Oxytocin is a hormone produced in the brain that promotes bonding, trust, relaxation, and feelings of love. Petting and physical contact with dogs causes oxytocin to be released in their brains as well as ours.

When a dog licks our face, the sensation puts this feel-good hormone into overdrive for both dog and human. This helps reinforce a mutually beneficial bonding behavior.

To Show Affection

Dogs express fondness for their owners in multifaceted ways. As pack animals, canines communicate within their family group by grooming and licking each other. They exhibit the same behaviors with us that they would their canine companions.

Frequently licking their owners is a clear sign that the dog accepts us as part of their pack. It’s a gesture of pure love and devotion just like a parent feels compelled to hug their child.

A Relaxing Stimulation

The physical sensation of licking triggers the release of feel-good chemicals in our brains. The hormones oxytocin, dopamine, endorphins and serotonin flood our system when we’re licked. This provides a soothing, relaxing effect.

Being licked by a loved one when you’re already upset can intensify these positive emotions. The combined effect is an amplified sense of comfort, bonding and well-being.

Attention-Seeking Behavior

Dogs inherently crave attention from their owners. Licking elicits a definite response from us, either positive or negative. Your dog may have learned that licking your face provokes you to interact with it.

Dogs do what works to get our attention. Even negative reinforcement like pushing your dog away still satisfies their desire for a response. For owners who constantly interact with the licking dog, this rewards and reinforces the behavior.

Signs Your Dog is Attention-Seeking

Excessive licking can be a red flag for anxiety issues stemming from lack of stimulation. Other signs your dog may be attention-seeking or insecure include:

  • Approaching you constantly for petting and cuddling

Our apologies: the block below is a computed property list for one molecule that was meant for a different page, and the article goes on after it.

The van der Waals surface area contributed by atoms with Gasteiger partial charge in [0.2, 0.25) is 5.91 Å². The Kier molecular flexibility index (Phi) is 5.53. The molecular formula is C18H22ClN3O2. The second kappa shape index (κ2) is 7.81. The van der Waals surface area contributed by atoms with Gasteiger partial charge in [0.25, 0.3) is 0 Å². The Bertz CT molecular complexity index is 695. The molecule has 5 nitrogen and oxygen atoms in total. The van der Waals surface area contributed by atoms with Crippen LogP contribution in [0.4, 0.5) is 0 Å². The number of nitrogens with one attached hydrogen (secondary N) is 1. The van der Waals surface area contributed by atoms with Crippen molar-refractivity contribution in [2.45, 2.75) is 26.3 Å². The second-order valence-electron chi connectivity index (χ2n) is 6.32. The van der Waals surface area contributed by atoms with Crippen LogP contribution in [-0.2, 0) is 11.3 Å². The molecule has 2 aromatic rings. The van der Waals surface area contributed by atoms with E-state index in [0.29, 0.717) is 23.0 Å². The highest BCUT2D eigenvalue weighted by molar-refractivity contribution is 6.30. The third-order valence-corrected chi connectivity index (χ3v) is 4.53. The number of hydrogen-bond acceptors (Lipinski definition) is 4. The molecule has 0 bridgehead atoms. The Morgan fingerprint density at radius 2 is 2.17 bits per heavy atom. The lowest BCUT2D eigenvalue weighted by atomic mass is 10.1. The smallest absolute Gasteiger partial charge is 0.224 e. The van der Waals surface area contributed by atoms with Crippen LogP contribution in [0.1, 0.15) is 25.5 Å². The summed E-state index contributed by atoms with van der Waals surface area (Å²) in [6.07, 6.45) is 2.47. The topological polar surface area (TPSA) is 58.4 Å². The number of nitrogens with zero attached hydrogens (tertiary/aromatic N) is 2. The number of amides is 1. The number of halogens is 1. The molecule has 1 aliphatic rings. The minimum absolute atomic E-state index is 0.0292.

• Following you from room to room
  • Whining, barking or pawing you for attention
  • Misbehaving, destructive chewing, or house soiling

Make sure your dog gets adequate physical activity, mental stimulation, affection and training daily to discourage needy behavior.

Means of Communication

Although humans communicate verbally, dogs rely heavily on body language and physical displays to express themselves. For canines, licking is a primary calming signal and a means of communication with other dogs and people.

What licking conveys depends on the context. It could indicate affection, submission, anxiety or other emotions. Knowing what triggers your dog’s licking can help decipher the intent behind it.

Mixed Signals

Licking seems like a simple action, but it can mean different things depending on situation. Sorting through these mixed signals takes knowing your dog’s personality and observing what triggers their licking response.

If licking seems excessive or happens alongside whining or sniffing you, anxiety may be the cause. But for many dogs, licking simply signals bonded affection for their special human friend.

Stress Relief

Licking has calming effects for dogs as well. It can distract them from a stressful situation or uncomfortable emotion. The activity releases feel-good endorphins that lower heart rate and blood pressure.

Grooming behaviors like licking also satisfy dogs’ inherent need to have tasks and structure. Focusing their attention on a regular activity helps alleviate boredom and anxiety when they’re alone.

Signs of Stress in Dogs

Excessive licking in dogs could stem from anxiety. Other stress signals include:

  • Whining, howling or barking
  • Aggression like growling or snapping
  • Pacing or shaking
  • Withdrawing from human interaction

If your dog displays these behaviors, talk to your vet about solutions to reduce their stress.

When to Discourage Face Licking

While licking from dogs is typically harmless, sometimes it’s best to discourage or redirect the behavior. Excessive licking should prompt examining if anxiety is causing the behavior. It’s also prudent to stop licking that’s unwanted or could transmit germs.